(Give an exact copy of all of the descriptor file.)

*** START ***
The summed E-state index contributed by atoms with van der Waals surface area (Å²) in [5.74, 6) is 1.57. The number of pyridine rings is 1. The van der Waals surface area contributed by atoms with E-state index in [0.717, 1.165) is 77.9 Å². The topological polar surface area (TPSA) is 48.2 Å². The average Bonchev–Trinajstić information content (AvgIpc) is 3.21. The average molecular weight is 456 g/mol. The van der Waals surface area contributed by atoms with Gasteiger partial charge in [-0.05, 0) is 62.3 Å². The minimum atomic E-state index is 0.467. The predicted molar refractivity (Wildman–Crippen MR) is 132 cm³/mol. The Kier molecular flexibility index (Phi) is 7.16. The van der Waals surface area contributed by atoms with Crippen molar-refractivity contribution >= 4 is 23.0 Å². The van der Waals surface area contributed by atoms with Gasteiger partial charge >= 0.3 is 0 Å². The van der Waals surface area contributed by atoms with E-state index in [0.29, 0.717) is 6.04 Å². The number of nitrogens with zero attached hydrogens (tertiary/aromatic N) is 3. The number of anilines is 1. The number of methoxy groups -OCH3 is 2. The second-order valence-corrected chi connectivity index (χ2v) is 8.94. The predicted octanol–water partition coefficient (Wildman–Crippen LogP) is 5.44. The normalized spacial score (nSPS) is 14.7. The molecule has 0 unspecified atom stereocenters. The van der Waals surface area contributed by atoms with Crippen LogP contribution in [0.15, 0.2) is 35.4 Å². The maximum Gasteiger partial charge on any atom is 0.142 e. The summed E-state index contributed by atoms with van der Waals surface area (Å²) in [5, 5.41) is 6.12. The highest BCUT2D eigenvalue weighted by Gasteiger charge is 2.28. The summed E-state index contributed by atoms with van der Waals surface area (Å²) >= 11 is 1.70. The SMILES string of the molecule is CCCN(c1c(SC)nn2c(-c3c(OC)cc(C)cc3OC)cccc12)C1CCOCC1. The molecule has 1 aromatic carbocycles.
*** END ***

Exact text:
The summed E-state index contributed by atoms with van der Waals surface area (Å²) in [5.74, 6) is 1.57. The number of pyridine rings is 1. The van der Waals surface area contributed by atoms with E-state index in [0.717, 1.165) is 77.9 Å². The topological polar surface area (TPSA) is 48.2 Å². The average Bonchev–Trinajstić information content (AvgIpc) is 3.21. The average molecular weight is 456 g/mol. The van der Waals surface area contributed by atoms with Gasteiger partial charge in [-0.05, 0) is 62.3 Å². The minimum atomic E-state index is 0.467. The predicted molar refractivity (Wildman–Crippen MR) is 132 cm³/mol. The Kier molecular flexibility index (Phi) is 7.16. The van der Waals surface area contributed by atoms with Crippen molar-refractivity contribution >= 4 is 23.0 Å². The van der Waals surface area contributed by atoms with Gasteiger partial charge >= 0.3 is 0 Å². The van der Waals surface area contributed by atoms with E-state index in [0.29, 0.717) is 6.04 Å². The number of nitrogens with zero attached hydrogens (tertiary/aromatic N) is 3. The number of anilines is 1. The number of methoxy groups -OCH3 is 2. The second-order valence-corrected chi connectivity index (χ2v) is 8.94. The predicted octanol–water partition coefficient (Wildman–Crippen LogP) is 5.44. The normalized spacial score (nSPS) is 14.7. The molecule has 0 unspecified atom stereocenters. The van der Waals surface area contributed by atoms with Crippen LogP contribution in [0.15, 0.2) is 35.4 Å². The maximum Gasteiger partial charge on any atom is 0.142 e. The summed E-state index contributed by atoms with van der Waals surface area (Å²) in [5, 5.41) is 6.12. The highest BCUT2D eigenvalue weighted by Gasteiger charge is 2.28. The summed E-state index contributed by atoms with van der Waals surface area (Å²) >= 11 is 1.70. The SMILES string of the molecule is CCCN(c1c(SC)nn2c(-c3c(OC)cc(C)cc3OC)cccc12)C1CCOCC1. The molecule has 1 aromatic carbocycles.